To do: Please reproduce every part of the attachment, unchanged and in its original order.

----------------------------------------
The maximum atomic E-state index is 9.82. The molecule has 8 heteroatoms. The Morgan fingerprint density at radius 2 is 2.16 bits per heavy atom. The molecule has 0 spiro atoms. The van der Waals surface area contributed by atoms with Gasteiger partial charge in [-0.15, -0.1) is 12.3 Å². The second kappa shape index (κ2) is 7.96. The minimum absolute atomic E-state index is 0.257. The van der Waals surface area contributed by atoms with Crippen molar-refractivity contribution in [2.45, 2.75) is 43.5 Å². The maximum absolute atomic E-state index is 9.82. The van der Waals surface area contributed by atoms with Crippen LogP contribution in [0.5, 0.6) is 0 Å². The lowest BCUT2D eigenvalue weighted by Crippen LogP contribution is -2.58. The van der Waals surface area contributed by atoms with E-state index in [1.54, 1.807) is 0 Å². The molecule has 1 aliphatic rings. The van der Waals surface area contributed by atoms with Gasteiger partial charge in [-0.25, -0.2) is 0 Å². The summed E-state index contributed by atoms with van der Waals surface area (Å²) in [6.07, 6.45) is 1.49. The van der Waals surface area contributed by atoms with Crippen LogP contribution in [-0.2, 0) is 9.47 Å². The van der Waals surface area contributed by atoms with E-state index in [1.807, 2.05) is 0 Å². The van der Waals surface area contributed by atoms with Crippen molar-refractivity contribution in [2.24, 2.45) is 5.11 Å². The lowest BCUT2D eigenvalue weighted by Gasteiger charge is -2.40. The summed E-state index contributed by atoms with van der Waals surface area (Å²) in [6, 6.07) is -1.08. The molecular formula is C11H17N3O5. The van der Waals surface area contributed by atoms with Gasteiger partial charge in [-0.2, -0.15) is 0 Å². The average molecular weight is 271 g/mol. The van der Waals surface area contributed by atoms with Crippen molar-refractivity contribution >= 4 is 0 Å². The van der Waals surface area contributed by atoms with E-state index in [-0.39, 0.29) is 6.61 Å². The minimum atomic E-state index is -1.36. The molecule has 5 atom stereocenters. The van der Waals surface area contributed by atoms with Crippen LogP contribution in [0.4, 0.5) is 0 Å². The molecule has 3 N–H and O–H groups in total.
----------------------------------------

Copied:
The maximum atomic E-state index is 9.82. The molecule has 8 heteroatoms. The Morgan fingerprint density at radius 2 is 2.16 bits per heavy atom. The molecule has 0 spiro atoms. The van der Waals surface area contributed by atoms with Gasteiger partial charge in [-0.15, -0.1) is 12.3 Å². The second kappa shape index (κ2) is 7.96. The minimum absolute atomic E-state index is 0.257. The van der Waals surface area contributed by atoms with Crippen molar-refractivity contribution in [2.45, 2.75) is 43.5 Å². The maximum absolute atomic E-state index is 9.82. The van der Waals surface area contributed by atoms with Crippen LogP contribution in [0.5, 0.6) is 0 Å². The lowest BCUT2D eigenvalue weighted by Crippen LogP contribution is -2.58. The van der Waals surface area contributed by atoms with E-state index in [1.54, 1.807) is 0 Å². The molecule has 1 aliphatic rings. The van der Waals surface area contributed by atoms with Gasteiger partial charge in [-0.25, -0.2) is 0 Å². The summed E-state index contributed by atoms with van der Waals surface area (Å²) in [6.07, 6.45) is 1.49. The van der Waals surface area contributed by atoms with Crippen LogP contribution in [-0.2, 0) is 9.47 Å². The van der Waals surface area contributed by atoms with E-state index in [1.807, 2.05) is 0 Å². The van der Waals surface area contributed by atoms with Crippen molar-refractivity contribution in [2.24, 2.45) is 5.11 Å². The lowest BCUT2D eigenvalue weighted by Gasteiger charge is -2.40. The summed E-state index contributed by atoms with van der Waals surface area (Å²) in [6, 6.07) is -1.08. The molecular formula is C11H17N3O5. The van der Waals surface area contributed by atoms with Gasteiger partial charge in [-0.2, -0.15) is 0 Å². The average molecular weight is 271 g/mol. The van der Waals surface area contributed by atoms with Crippen molar-refractivity contribution >= 4 is 0 Å². The van der Waals surface area contributed by atoms with E-state index in [-0.39, 0.29) is 6.61 Å². The minimum atomic E-state index is -1.36. The molecule has 5 atom stereocenters. The van der Waals surface area contributed by atoms with Crippen LogP contribution in [0.4, 0.5) is 0 Å². The molecule has 3 N–H and O–H groups in total.